How Gen Z is driving Indigenous business success
Indigenous business champions look for the feel-good factor
The youngest cohort of workers in the corporate sector is helping businesses drive better social outcomes, especially within Australian Indigenous communities.
The number of Indigenous businesses grew by 74 percent in the 12 years to 2018, bringing in a total of at least $4.9 billion annually, according to Melbourne University’s faculty of business an economics.
While the catalyst for this growth has been government-imposed spending targets, businesses say they are increasingly finding young ‘champions’ among their workforce eager to find ways to create social impact.
“We are absolutely seeing that the new generation of workers want to work on purpose-driven initiatives,” says Stephanie Roache, sustainability manager at Australia post. “I’ve heard many people from our procurement team say that on the weekend they don’t necessarily want to talk to their friends about the big telco contract they secured at work. They’d rather talk about how they worked with one of their big fleet suppliers to carve out a small contract to give to an Indigenous fleet company giving them an opportunity to get into the supply chain and grow. That’s giving people a go and makes workers feel really good about what they’re doing.”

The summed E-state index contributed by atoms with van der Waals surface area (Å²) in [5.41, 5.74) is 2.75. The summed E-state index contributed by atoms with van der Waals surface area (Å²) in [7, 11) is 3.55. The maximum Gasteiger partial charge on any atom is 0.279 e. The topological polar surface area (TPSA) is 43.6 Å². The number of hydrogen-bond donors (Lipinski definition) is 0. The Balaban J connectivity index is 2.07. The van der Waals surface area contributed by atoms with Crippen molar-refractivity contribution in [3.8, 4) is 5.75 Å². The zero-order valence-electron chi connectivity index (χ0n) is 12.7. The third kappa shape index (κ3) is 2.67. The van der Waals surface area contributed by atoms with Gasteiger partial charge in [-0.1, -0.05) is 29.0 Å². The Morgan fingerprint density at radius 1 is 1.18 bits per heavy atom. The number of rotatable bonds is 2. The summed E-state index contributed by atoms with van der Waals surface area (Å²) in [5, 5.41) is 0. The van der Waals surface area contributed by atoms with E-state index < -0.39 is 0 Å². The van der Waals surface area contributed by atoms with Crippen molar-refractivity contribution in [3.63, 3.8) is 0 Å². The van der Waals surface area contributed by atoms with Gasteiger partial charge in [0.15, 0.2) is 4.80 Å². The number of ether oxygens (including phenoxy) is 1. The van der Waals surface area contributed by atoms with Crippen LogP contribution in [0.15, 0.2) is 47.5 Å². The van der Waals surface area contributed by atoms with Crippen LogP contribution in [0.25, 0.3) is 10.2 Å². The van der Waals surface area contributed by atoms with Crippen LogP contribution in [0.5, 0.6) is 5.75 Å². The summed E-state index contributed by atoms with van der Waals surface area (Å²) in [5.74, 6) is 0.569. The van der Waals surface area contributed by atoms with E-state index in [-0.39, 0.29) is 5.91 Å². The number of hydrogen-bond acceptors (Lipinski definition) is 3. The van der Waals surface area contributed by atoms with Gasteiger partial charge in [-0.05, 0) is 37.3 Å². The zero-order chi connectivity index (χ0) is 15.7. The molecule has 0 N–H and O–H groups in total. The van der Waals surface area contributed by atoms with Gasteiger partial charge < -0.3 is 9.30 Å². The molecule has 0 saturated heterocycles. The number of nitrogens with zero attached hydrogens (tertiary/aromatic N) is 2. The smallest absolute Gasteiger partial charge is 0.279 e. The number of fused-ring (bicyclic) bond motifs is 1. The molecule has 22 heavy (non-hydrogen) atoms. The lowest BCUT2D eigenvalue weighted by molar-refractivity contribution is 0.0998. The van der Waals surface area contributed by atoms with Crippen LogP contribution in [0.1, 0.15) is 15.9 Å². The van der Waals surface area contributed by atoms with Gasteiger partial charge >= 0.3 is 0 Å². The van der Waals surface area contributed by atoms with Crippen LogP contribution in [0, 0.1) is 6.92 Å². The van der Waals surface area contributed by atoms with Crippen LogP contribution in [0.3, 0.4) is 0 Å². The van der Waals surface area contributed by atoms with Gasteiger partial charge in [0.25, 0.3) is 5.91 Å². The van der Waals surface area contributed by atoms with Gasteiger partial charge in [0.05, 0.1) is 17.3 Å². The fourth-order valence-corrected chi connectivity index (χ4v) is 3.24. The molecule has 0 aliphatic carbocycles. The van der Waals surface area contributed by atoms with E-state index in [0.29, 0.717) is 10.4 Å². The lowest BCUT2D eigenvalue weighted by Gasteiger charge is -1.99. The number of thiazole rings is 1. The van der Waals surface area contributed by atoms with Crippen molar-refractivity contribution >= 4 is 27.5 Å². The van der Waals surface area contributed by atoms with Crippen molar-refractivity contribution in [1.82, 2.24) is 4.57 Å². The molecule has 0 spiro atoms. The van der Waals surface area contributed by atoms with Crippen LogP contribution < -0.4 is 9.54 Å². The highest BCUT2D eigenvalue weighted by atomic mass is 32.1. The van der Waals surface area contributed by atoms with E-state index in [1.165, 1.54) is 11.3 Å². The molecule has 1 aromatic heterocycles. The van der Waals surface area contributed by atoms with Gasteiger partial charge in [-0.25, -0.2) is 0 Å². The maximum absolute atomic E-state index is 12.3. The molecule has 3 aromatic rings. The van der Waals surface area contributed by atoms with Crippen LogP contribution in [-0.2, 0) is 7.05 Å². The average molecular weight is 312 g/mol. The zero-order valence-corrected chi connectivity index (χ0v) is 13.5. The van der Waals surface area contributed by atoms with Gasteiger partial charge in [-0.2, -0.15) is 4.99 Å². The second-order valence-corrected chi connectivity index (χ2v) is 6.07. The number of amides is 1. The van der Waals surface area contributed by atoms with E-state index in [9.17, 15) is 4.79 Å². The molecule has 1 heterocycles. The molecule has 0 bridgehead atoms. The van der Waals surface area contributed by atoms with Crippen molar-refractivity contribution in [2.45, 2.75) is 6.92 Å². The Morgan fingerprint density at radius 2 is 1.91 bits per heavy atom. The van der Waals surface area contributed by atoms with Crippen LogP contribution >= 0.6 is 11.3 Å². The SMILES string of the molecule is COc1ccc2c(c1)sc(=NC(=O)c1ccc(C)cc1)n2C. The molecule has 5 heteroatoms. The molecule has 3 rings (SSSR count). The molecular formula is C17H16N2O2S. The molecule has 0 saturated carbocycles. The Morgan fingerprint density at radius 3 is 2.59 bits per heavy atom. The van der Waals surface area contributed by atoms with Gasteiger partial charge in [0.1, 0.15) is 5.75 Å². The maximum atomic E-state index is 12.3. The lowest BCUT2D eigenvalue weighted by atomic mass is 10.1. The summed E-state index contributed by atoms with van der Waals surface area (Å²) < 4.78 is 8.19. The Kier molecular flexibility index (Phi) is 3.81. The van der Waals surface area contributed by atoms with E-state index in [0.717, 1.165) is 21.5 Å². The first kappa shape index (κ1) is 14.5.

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Businesses aspiring to improve their Indigenous engagement in supply chains are gradually shifting strategies from spending targets to employment targets. They are also finding ways to support greater Indigenous representation in technical roles, rather than low-skilled roles such as cleaning.
Roache features in JLL’s Perspectives podcast with Troy Rugless, co-founder of Indigenous-owned PSG Holdings and director of Evolve FM, and Henri Fadli, Executive Director Supply Chain and Procurement, JLL.
The episode was recorded to coincide with National Reconciliation Week.